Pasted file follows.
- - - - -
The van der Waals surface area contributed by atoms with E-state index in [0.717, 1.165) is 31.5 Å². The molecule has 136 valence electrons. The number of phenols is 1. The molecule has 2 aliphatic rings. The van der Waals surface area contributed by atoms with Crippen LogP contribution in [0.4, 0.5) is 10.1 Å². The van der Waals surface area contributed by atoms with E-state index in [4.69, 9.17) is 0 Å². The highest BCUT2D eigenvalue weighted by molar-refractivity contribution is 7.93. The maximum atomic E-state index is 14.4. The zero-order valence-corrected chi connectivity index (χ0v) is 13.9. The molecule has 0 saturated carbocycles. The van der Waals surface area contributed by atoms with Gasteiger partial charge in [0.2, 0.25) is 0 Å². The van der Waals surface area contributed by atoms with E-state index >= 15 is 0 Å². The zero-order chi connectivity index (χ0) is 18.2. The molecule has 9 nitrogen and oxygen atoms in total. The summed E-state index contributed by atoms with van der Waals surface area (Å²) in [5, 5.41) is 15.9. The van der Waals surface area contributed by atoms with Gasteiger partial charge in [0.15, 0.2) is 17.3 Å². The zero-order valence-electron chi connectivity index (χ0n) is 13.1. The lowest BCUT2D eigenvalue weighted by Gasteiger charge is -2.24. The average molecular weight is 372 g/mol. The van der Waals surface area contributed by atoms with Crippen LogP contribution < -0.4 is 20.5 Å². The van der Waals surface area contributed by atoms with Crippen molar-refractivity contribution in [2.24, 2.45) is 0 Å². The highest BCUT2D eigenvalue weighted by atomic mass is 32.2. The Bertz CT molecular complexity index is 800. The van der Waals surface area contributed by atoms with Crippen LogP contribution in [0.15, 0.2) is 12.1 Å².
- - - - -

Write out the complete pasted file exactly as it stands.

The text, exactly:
The van der Waals surface area contributed by atoms with E-state index in [0.717, 1.165) is 31.5 Å². The molecule has 136 valence electrons. The number of phenols is 1. The molecule has 2 aliphatic rings. The van der Waals surface area contributed by atoms with Crippen LogP contribution in [0.4, 0.5) is 10.1 Å². The van der Waals surface area contributed by atoms with E-state index in [4.69, 9.17) is 0 Å². The highest BCUT2D eigenvalue weighted by molar-refractivity contribution is 7.93. The maximum atomic E-state index is 14.4. The zero-order valence-corrected chi connectivity index (χ0v) is 13.9. The molecule has 0 saturated carbocycles. The van der Waals surface area contributed by atoms with Gasteiger partial charge in [0.2, 0.25) is 0 Å². The van der Waals surface area contributed by atoms with E-state index >= 15 is 0 Å². The zero-order chi connectivity index (χ0) is 18.2. The molecule has 9 nitrogen and oxygen atoms in total. The summed E-state index contributed by atoms with van der Waals surface area (Å²) in [5, 5.41) is 15.9. The van der Waals surface area contributed by atoms with Gasteiger partial charge in [0.15, 0.2) is 17.3 Å². The zero-order valence-electron chi connectivity index (χ0n) is 13.1. The lowest BCUT2D eigenvalue weighted by Gasteiger charge is -2.24. The average molecular weight is 372 g/mol. The van der Waals surface area contributed by atoms with Crippen LogP contribution < -0.4 is 20.5 Å². The van der Waals surface area contributed by atoms with Crippen molar-refractivity contribution in [2.24, 2.45) is 0 Å². The highest BCUT2D eigenvalue weighted by atomic mass is 32.2. The Bertz CT molecular complexity index is 800. The van der Waals surface area contributed by atoms with Crippen LogP contribution in [0.15, 0.2) is 12.1 Å².